Vāsuki (वासुकि) is a name mentioned in the Mahābhārata (cf. I.33.1, I.31.5, I.35) and represents one of the many proper names used for people and places. Note: The Mahābhārata (mentioning Vāsuki) is a Sanskrit epic poem consisting of 100,000 ślokas (metrical verses) and is over 2000 years old.

Vāsukī also refers to the name of a Tīrtha (pilgrim’s destination) mentioned in the Mahābhārata (cf. III.83.30).

Source: Shodhganga: Kasyapa Samhita—Text on Visha Chikitsa (itihasa)

Vāsuki is the name of a Serpent (sarpa) mentioned in the thirty-fifth chapter (verses 4-17) of the Ādiparva of the Mahābhārata.—Accordingly, Sauti, on being implored by Śaunaka to name all the serpents in the course of the sarpa-sattra, tells him that it is humanly impossible to give a complete list because of their sheer multiplicity; but would name the prominent ones in accordance with their significance [e.g., Vāsuki].

Purana book cover
context information

The Purana (पुराण, purāṇas) refers to Sanskrit literature preserving ancient India’s vast cultural history, including historical legends, religious ceremonies, various arts and sciences. The eighteen mahapuranas total over 400,000 shlokas (metrical couplets) and date to at least several centuries BCE.

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Natyashastra (theatrics and dramaturgy)

Source: Wisdom Library: Nāṭya-śāstra

Vāsuki (वासुकि) is the Sanskrit name for a deity to be worshipped during raṅgapūjā, according to the Nāṭyaśāstra 3.1-8. Accordingly, the master of the dramatic art who has been initiated for the purpose shall consecrate the playhouse after he has made obeisance (e.g., to Vāsuki).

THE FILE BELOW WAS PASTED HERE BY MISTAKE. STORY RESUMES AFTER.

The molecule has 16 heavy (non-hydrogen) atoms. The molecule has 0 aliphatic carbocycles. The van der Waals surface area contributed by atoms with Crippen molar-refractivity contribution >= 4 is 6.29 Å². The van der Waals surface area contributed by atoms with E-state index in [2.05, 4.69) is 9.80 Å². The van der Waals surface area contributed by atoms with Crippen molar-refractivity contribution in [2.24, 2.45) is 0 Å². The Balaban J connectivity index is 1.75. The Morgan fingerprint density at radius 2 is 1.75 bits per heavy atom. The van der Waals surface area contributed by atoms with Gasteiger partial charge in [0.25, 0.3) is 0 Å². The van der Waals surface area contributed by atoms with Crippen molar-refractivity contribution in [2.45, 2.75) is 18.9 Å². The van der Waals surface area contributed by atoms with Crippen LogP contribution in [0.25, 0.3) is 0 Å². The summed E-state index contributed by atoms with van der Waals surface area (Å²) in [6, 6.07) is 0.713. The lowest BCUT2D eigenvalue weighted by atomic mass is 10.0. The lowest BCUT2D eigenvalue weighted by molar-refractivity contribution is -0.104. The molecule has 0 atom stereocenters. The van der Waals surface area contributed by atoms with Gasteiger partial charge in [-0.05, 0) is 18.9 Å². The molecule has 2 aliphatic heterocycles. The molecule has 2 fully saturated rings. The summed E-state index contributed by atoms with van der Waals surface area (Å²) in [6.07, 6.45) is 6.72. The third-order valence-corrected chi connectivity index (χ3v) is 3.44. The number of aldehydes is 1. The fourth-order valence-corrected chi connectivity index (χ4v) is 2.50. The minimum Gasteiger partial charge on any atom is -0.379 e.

Natyashastra book cover
context information

Natyashastra (नाट्यशास्त्र, nāṭyaśāstra) refers to both the ancient Indian tradition (shastra) of performing arts, (natya—theatrics, drama, dance, music), as well as the name of a Sanskrit work dealing with these subjects. It also teaches the rules for composing Dramatic plays (nataka), construction and performance of Theater, and Poetic works (kavya).

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Kavya (poetry)

Source: Wisdom Library: Kathāsaritsāgara

1) Vāsuki (वासुकि) is the name of a king of the Nāgas, according to the Kathāsaritsāgara chapter 6. The son of his brother, Kīrtisena, married Śrutārthā through the gāndharva marriage after seeing her bathe.

Vāsuki (वासुकि) is also mentioned as the king of the Nāgas (nāgarāj) according to the sixteenth story of the Vetālapañcaviṃśati in the Kathāsaritsāgara, chapter 90. Accordingly, as Mitrāvasu said to Jīmūtavāhana: “... when Vāsuki, the king of the snakes, saw that, he feared that his race would be annihilated at one fell swoop, so he supplicated Garuḍa, and made a compact with him, saying: ‘King of birds, I will send you one snake every day to this southern sea for your meal. But you must by no means enter Pātāla, for what advantage will you gain by destroying the snakes at one blow?’”.